To a rider with training and experience, motorcycles are not as dangerous as some people claim. However, passenger vehicle drivers are dangerous, and they are often the ones who put riders at risk.
No driver wants to hit a motorcycle, so why does it happen so often? According to Phys.org, the answer is in the way the brain processes information.
The most common type of crash is the looked-but-failed-to-see. As the name says, the collision happens when the driver looks directly at the motorcycle and then pulls out in front of it anyway.
Similar results held true for a test involving photographs. Researchers showed participants images of common driving situations. In the last picture, the image contained either a taxi or a motorcycle. Afterward, when asked if they noticed the object, 31% of the taxi group did not see it; however, 65% of the motorcycle group failed to see it.
Several factors contribute to the inattentional blindness phenomenon that causes LBFTS crashes. One is the way the brain filters out information to prevent overstimulation. It does not register the things it does not expect.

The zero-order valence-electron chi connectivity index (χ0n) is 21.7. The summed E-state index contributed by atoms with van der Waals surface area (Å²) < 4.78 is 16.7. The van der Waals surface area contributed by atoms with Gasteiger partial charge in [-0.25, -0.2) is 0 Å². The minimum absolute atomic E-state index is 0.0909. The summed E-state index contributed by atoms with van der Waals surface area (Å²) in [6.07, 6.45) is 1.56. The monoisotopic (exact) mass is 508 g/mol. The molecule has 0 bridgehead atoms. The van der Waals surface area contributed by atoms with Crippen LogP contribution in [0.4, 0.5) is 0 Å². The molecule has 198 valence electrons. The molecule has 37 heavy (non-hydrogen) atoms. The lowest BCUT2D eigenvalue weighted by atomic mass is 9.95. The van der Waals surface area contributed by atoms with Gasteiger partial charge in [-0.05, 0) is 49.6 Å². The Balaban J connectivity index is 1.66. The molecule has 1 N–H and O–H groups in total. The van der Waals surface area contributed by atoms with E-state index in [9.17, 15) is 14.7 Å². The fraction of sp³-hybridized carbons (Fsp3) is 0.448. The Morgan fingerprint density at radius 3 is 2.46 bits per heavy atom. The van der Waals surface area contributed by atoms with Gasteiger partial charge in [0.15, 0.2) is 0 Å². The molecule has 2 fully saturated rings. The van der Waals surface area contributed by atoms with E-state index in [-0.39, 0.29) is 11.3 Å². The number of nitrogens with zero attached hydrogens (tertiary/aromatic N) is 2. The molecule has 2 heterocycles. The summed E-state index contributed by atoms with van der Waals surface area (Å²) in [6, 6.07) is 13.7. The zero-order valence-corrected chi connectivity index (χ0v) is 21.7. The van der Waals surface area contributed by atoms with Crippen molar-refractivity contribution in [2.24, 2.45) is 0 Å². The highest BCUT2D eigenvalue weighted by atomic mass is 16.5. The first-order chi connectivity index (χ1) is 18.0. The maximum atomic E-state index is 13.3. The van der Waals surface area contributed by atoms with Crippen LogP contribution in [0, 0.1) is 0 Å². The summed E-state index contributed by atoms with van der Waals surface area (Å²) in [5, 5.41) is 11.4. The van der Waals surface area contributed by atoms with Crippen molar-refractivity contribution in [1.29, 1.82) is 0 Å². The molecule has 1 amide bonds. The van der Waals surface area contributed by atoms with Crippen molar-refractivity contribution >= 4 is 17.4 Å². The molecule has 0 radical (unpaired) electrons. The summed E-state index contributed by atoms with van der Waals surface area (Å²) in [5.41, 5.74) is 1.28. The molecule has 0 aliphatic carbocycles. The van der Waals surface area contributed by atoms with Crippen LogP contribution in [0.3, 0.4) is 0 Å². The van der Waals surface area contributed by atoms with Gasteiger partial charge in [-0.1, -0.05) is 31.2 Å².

Motolight explains that another contributor to inattentional blindness has to do with perception processes. Cars and trucks become larger as they get closer, and most drivers are able to judge the speed based on the size. Because motorcycles are smaller, they look farther away, so it is easy to misjudge both the speed and the distance.
With this understanding of the science behind the phenomenon, the need to consciously look for motorcycles should be obvious. Riding a motorcycle does not have to be dangerous.